BELFAST, Maine — When Patricia Saucier was a teenager, she felt as if her life story would be defined by what she could not do.
As a child, she was diagnosed with an intellectual disability. By the time she was 16, her parents signed her up to receive Supplemental Security Income from the government. They wanted to make sure she would be financially OK, but it made her feel different — and not in a good way.
“I felt like they were saying I couldn’t do anything,” she said.
But Saucier, now 43 and living in Searsport, has found a way to rewrite her story. For 20 years, she and her twin sister, Latricia, have worked for Bank of America’s 48-person Support Services team in Belfast. Nearly 40 of the team members have an intellectual disability — the others are managers — and both sisters have thrived there. They are paid well, get along with their coworkers and like the work. Patricia Saucier was even named employee of the quarter this year.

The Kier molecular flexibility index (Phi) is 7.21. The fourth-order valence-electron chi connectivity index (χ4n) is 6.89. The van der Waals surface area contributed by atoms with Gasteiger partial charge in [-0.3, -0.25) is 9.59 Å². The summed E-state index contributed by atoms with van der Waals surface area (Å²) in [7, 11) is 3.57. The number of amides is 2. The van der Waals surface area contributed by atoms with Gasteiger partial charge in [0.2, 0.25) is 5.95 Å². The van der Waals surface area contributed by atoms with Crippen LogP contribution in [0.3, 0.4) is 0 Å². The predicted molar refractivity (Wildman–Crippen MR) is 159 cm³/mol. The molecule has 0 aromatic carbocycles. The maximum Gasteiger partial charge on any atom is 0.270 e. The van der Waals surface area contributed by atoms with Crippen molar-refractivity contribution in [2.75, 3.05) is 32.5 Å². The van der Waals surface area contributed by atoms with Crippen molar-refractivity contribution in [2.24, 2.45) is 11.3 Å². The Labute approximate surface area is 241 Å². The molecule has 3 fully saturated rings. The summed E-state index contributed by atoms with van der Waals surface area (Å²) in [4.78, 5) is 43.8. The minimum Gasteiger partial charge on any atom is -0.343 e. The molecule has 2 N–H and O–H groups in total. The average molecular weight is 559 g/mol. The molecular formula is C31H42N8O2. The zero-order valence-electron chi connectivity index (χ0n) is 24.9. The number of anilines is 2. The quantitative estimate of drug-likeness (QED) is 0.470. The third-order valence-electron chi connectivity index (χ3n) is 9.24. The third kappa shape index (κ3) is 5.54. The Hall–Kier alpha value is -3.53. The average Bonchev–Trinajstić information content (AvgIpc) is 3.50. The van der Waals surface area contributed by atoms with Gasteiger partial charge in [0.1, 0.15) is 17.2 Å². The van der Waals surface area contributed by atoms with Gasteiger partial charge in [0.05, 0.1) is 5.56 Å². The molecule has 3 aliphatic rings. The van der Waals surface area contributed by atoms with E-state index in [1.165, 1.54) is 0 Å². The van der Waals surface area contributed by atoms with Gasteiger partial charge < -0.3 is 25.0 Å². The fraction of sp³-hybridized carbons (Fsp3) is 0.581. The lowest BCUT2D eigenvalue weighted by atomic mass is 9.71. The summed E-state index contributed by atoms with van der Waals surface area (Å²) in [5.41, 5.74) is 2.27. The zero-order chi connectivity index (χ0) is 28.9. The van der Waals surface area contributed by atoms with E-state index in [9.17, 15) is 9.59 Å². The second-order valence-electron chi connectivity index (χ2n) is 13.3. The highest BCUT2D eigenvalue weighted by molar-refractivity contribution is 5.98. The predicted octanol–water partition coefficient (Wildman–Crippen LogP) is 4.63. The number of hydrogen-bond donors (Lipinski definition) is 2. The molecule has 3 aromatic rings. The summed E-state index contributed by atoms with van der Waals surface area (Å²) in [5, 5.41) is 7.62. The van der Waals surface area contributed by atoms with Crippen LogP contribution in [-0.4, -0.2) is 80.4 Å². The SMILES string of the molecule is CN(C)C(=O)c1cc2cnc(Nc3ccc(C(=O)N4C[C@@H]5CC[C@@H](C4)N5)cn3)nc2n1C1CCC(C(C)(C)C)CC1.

“I love working here. Even though each of us has intellectual disabilities, the managers never talk down to us. They talk to us. They know we’re adults — we just learn differently,” Saucier said. “I wish there were more jobs like this out there.”